To accomplish these and other objects of the invention which will be readily apparent to those of skill in the art, a collecting vessel shaped to conform to the genital region of an individual is coupled with a device comprising pump means and storage means. Liquid sensing means may be provided in the collecting vessel for detecting the presence of urine to cause activation of the collecting means to remove urine from the collecting vessel. The vessel may include a disposable liner to direct the urine away from the individual and to separate the individual from contact with the vessel.
In the accompanying drawings which form a part of the specification and are to be read in conjunction therewith and in which like reference numerals are used to indicate like parts in the various views:
FIG. 1 is a rear sectional view of the urine collecting and storage device of the present invention positioned in a charging stand.
FIG. 2 is side elevational view of the urine collecting and storage device taken along line 2--2 of FIG. 1 with the charging stand shown in broken lines and portions of the device broken away to show internal details.
FIG. 3 is a side sectional view of the collecting and storage device taken along line 3--3 of FIG. 1 with the charging stand removed.
FIG. 4 is a sectional view of the collecting and storage device taken along line 4--4 of FIG. 1 and showing details of construction.
FIG. 5 is a sectional view of the collecting and storage device taken along line 5--5 of FIG. 1 and showing a pinch lever in a closed position.
FIG. 6 is a sectional view similar to FIG. 5 with the pinch lever in a released position.
FIG. 7 is an enlarged exploded perspective view of connecting plugs used to couple a urine collecting vessel to the collecting and storage device.
FIG. 8 is a enlarged side elevational view of a male urine collecting vessel coupled with a flow line and with portions broken away to show liquid sensors and other internal details.
FIG. 9 is a side elevational view of the male urine collecting vessel shown in FIG. 8 and shown on a reduced scale and with portions broken away to show a liner positioned within the vessel.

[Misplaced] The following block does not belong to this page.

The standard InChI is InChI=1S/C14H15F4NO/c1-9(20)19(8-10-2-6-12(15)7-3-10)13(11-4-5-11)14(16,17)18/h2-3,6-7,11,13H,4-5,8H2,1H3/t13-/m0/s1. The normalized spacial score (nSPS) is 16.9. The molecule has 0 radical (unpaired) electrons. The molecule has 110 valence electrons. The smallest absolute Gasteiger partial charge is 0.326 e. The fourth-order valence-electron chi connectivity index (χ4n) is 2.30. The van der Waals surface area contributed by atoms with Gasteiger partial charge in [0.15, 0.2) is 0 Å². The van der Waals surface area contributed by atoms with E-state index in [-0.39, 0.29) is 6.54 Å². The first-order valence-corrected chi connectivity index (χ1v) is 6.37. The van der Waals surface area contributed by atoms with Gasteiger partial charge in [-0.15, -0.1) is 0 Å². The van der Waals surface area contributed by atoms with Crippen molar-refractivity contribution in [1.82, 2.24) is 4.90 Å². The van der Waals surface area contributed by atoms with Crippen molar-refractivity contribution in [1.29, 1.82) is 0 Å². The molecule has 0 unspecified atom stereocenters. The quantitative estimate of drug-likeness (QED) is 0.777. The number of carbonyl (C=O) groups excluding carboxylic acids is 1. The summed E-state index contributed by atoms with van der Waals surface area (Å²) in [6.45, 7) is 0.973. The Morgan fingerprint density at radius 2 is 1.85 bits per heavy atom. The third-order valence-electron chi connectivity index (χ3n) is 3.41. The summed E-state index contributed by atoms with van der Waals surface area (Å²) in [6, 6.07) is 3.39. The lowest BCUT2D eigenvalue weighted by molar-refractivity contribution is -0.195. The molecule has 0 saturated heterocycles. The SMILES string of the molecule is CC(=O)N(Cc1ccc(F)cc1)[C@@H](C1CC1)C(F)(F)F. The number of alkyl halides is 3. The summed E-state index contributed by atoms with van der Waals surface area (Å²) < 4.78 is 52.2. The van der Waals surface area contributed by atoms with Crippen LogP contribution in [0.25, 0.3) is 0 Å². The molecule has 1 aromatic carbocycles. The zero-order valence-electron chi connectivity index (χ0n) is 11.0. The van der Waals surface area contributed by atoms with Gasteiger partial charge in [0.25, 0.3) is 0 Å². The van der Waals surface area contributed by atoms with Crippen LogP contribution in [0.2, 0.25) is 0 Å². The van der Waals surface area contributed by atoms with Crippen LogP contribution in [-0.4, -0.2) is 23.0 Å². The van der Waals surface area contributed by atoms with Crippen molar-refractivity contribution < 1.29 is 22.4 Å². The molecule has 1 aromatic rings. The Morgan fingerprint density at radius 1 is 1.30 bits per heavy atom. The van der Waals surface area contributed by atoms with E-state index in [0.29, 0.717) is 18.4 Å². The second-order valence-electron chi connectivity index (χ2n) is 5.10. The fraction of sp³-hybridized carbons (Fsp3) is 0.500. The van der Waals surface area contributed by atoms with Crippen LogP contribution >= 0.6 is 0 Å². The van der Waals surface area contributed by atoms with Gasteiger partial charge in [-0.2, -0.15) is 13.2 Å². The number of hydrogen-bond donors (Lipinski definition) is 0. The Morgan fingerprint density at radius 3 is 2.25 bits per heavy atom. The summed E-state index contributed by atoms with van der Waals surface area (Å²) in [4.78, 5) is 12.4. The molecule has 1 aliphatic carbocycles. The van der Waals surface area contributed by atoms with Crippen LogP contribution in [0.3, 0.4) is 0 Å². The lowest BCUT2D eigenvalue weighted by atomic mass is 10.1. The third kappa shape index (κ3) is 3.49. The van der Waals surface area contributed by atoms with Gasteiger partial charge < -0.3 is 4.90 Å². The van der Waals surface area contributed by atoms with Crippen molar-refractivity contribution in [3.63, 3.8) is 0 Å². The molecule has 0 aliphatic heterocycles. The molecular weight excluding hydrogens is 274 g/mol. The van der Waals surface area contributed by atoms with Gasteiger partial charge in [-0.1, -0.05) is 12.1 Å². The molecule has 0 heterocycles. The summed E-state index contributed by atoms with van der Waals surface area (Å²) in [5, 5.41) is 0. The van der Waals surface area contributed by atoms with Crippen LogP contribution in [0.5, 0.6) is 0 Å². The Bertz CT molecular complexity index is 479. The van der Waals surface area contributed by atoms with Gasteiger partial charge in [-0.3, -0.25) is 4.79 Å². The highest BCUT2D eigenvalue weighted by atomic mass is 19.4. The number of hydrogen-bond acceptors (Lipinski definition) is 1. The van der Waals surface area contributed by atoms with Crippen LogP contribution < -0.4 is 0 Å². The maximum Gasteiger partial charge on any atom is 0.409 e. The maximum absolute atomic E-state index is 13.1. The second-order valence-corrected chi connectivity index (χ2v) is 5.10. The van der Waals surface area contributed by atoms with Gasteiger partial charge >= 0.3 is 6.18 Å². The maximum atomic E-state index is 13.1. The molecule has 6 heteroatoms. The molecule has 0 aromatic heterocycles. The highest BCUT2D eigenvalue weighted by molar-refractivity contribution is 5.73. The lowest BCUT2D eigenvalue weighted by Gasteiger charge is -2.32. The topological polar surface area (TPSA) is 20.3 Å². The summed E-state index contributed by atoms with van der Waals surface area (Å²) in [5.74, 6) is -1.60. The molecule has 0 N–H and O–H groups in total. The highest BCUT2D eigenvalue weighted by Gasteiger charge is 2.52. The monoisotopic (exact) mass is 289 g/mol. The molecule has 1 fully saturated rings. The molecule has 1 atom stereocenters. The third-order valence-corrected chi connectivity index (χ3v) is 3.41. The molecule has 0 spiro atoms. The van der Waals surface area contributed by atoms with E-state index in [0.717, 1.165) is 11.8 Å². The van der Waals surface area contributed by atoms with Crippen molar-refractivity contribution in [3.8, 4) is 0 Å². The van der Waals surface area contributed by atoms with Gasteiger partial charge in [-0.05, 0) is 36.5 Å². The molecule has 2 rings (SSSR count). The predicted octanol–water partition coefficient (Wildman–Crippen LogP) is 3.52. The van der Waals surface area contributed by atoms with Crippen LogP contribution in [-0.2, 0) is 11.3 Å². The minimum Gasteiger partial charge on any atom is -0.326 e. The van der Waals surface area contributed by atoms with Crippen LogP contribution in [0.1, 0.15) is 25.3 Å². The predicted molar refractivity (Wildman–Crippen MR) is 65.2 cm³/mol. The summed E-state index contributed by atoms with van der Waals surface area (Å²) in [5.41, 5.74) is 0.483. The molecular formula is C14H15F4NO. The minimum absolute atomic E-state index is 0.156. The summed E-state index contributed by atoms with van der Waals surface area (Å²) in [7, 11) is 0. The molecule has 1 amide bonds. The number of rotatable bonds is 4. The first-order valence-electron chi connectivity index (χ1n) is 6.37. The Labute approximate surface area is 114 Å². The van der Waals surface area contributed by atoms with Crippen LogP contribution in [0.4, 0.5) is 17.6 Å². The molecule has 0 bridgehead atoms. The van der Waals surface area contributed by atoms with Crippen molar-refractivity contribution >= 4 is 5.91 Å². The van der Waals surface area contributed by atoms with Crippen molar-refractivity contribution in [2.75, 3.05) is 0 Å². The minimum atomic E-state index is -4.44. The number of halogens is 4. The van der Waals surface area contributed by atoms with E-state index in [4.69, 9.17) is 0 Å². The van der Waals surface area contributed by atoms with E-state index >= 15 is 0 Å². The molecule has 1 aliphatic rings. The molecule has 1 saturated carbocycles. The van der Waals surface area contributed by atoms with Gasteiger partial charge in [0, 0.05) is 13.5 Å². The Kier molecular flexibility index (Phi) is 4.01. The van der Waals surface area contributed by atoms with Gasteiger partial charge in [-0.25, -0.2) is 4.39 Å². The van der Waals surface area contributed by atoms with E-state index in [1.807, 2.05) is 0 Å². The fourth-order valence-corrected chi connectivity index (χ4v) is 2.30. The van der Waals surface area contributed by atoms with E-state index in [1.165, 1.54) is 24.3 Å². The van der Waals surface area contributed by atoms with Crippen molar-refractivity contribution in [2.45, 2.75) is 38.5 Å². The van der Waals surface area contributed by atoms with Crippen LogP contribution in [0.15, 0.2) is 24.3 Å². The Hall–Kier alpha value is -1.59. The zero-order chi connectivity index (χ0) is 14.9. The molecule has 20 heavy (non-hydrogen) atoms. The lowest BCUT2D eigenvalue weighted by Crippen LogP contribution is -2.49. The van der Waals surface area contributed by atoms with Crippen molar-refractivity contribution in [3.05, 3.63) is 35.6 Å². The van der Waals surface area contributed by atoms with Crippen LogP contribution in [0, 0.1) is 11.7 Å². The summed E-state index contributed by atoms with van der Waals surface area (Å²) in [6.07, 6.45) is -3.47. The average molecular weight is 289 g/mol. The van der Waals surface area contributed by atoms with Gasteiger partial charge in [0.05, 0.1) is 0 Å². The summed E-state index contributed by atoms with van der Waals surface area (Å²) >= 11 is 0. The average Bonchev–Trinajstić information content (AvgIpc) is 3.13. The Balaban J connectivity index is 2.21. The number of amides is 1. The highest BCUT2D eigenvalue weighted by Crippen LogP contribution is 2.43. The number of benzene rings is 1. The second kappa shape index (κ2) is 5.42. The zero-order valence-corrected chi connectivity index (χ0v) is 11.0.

FIG. 10 is a perspective view of a garmet which may be used to maintain the vessel of FIGS. 8 and 9 shown in broken lines in position on a male.
FIG. 11 is side elevational view of an alternate embodiment of a male urine collecting vessel with portions broken away to show details of construction.
FIG. 12 is an exploded perspective view of a female urine collecting vessel.
FIG. 13 is a perspective view of an alternate embodiment of a female urine collecting vessel.
FIG. 14 is a perspective view of another embodiment of a female urine collecting vessel.
FIG. 15 is a side sectional view of the female urine vessel of FIG. 14 shown in a user position.
Referring now to the drawings in general and FIGS. 1-6 in particular, the collecting and storage device of the present invention is represented broadly by the numeral 10. The device 10 includes a centrifugal vane-type pump 12 which is contained in a pump compartment 13 within a housing 14. The pump 12 is supported in the compartment by baffles 15. The housing 14 and compartment 13 may be formed from blow-molded plastics or formed from other suitable material using well-known manufacturing techniques. The pump 12 has an inlet port 16 located at a top portion 18 and is positioned adjacent to a discharge port 20. A discharge line 22 leads from the discharge port and has an end 23 which extends into a urine storage chamber 24 located adjacent to the pump 12. The storage chamber 24 is preferably sized to hold a quantity of urine which would normally be excreted over a 24-hour period. A one-way duck bill valve 26 is coupled with the end 23 of the discharge line 22 to prevent flow of urine from the storage chamber 24 through the discharge line 22 should the device 10 be tipped over.
A port 28 is formed at the top of the storage chamber 24 and leads to a chamber 30 containing an air valve 32 which allows the venting of air from the storage chamber 24 but prevents the flow of urine through the valve 32. The air valve 32 comprises a pillow 34 containing a foam pad or other filler material and a deodorant specific to urine odor. The pillow 34 is maintained in place by baffles 36 and has a spun polypropylene covering which is air permeable but liquid impermeable. The housing 14 contains a series of narrow slits (not shown) adjacent the air valve chamber 30 to permit the venting of air through the housing 14.
A urine discharge port 38 is located at the bottom of the urine storage chamber 24 and includes a resilient tube 40 extending through the port 38. An L-shaped pinch lever 42 is pivotably mounted in a compartment 44 located beneath the urine storage chamber 24 and forms part of an overcenter mechanism to pinch closed the resilient tube 40. The lever 42 is pivotably coupled by a post 46 to a plate 48 which is pivotably coupled with a fixed pin 50. An opening 52 is formed in the bottom of the housing 14 in alignment with the discharge port 38 to allow the drainage of urine from the storage chamber 24. A male electrical plug 54 with protruding electrical contacts 56 is also coupled with the housing 14 at the bottom of the device 10.